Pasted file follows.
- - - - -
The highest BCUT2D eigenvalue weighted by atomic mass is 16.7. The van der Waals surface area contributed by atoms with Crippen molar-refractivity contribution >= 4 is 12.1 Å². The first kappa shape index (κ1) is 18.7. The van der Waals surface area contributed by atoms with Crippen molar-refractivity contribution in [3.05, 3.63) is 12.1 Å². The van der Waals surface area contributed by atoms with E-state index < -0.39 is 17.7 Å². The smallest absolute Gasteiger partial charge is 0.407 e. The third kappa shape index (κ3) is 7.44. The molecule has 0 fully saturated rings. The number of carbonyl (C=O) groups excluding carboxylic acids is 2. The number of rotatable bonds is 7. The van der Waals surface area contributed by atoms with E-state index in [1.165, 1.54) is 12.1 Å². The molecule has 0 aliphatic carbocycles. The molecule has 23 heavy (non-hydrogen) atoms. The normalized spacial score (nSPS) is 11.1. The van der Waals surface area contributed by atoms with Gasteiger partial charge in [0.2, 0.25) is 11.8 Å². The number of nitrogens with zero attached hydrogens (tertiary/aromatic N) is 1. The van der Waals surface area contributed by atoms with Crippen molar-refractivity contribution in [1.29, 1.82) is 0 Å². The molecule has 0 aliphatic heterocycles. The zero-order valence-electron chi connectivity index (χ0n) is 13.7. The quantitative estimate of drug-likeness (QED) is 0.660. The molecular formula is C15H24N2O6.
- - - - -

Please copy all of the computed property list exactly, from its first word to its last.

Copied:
The highest BCUT2D eigenvalue weighted by atomic mass is 16.7. The van der Waals surface area contributed by atoms with Crippen molar-refractivity contribution >= 4 is 12.1 Å². The first kappa shape index (κ1) is 18.7. The van der Waals surface area contributed by atoms with Crippen molar-refractivity contribution in [3.05, 3.63) is 12.1 Å². The van der Waals surface area contributed by atoms with E-state index < -0.39 is 17.7 Å². The smallest absolute Gasteiger partial charge is 0.407 e. The third kappa shape index (κ3) is 7.44. The molecule has 0 fully saturated rings. The number of carbonyl (C=O) groups excluding carboxylic acids is 2. The number of rotatable bonds is 7. The van der Waals surface area contributed by atoms with E-state index in [1.165, 1.54) is 12.1 Å². The molecule has 0 aliphatic carbocycles. The molecule has 23 heavy (non-hydrogen) atoms. The normalized spacial score (nSPS) is 11.1. The van der Waals surface area contributed by atoms with Gasteiger partial charge in [0.2, 0.25) is 11.8 Å². The number of nitrogens with zero attached hydrogens (tertiary/aromatic N) is 1. The van der Waals surface area contributed by atoms with Crippen molar-refractivity contribution in [1.29, 1.82) is 0 Å². The molecule has 0 aliphatic heterocycles. The zero-order valence-electron chi connectivity index (χ0n) is 13.7. The quantitative estimate of drug-likeness (QED) is 0.660. The molecular formula is C15H24N2O6.